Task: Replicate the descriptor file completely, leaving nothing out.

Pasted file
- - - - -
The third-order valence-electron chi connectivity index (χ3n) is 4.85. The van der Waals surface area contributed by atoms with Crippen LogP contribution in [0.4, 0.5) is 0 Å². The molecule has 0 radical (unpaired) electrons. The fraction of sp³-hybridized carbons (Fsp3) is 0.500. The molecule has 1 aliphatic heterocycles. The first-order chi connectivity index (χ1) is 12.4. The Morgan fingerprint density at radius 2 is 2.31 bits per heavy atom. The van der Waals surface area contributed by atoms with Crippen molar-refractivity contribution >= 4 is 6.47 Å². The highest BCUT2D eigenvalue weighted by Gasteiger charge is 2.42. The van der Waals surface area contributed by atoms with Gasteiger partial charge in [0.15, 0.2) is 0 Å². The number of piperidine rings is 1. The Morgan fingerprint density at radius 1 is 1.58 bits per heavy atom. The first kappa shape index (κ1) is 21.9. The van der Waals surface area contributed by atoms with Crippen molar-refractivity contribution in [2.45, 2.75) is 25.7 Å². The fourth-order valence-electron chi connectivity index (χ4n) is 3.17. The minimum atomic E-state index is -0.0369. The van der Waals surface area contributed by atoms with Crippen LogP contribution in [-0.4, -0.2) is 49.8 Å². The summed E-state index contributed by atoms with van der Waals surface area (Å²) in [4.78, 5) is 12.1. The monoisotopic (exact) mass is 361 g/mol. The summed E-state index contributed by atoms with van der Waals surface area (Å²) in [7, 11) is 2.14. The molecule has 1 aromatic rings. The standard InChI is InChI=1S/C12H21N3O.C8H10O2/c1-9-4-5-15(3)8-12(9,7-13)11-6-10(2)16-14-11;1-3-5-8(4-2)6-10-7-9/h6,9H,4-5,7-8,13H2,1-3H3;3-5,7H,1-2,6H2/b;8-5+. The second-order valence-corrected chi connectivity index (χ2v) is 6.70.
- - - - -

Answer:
The third-order valence-electron chi connectivity index (χ3n) is 4.85. The van der Waals surface area contributed by atoms with Crippen LogP contribution in [0.4, 0.5) is 0 Å². The molecule has 0 radical (unpaired) electrons. The fraction of sp³-hybridized carbons (Fsp3) is 0.500. The molecule has 1 aliphatic heterocycles. The first-order chi connectivity index (χ1) is 12.4. The Morgan fingerprint density at radius 2 is 2.31 bits per heavy atom. The van der Waals surface area contributed by atoms with Crippen molar-refractivity contribution >= 4 is 6.47 Å². The highest BCUT2D eigenvalue weighted by Gasteiger charge is 2.42. The van der Waals surface area contributed by atoms with Gasteiger partial charge in [0.15, 0.2) is 0 Å². The number of piperidine rings is 1. The Morgan fingerprint density at radius 1 is 1.58 bits per heavy atom. The first kappa shape index (κ1) is 21.9. The van der Waals surface area contributed by atoms with Crippen molar-refractivity contribution in [2.45, 2.75) is 25.7 Å². The fourth-order valence-electron chi connectivity index (χ4n) is 3.17. The minimum atomic E-state index is -0.0369. The van der Waals surface area contributed by atoms with Crippen LogP contribution in [-0.4, -0.2) is 49.8 Å². The summed E-state index contributed by atoms with van der Waals surface area (Å²) in [4.78, 5) is 12.1. The monoisotopic (exact) mass is 361 g/mol. The summed E-state index contributed by atoms with van der Waals surface area (Å²) in [7, 11) is 2.14. The molecule has 1 aromatic rings. The standard InChI is InChI=1S/C12H21N3O.C8H10O2/c1-9-4-5-15(3)8-12(9,7-13)11-6-10(2)16-14-11;1-3-5-8(4-2)6-10-7-9/h6,9H,4-5,7-8,13H2,1-3H3;3-5,7H,1-2,6H2/b;8-5+. The second-order valence-corrected chi connectivity index (χ2v) is 6.70.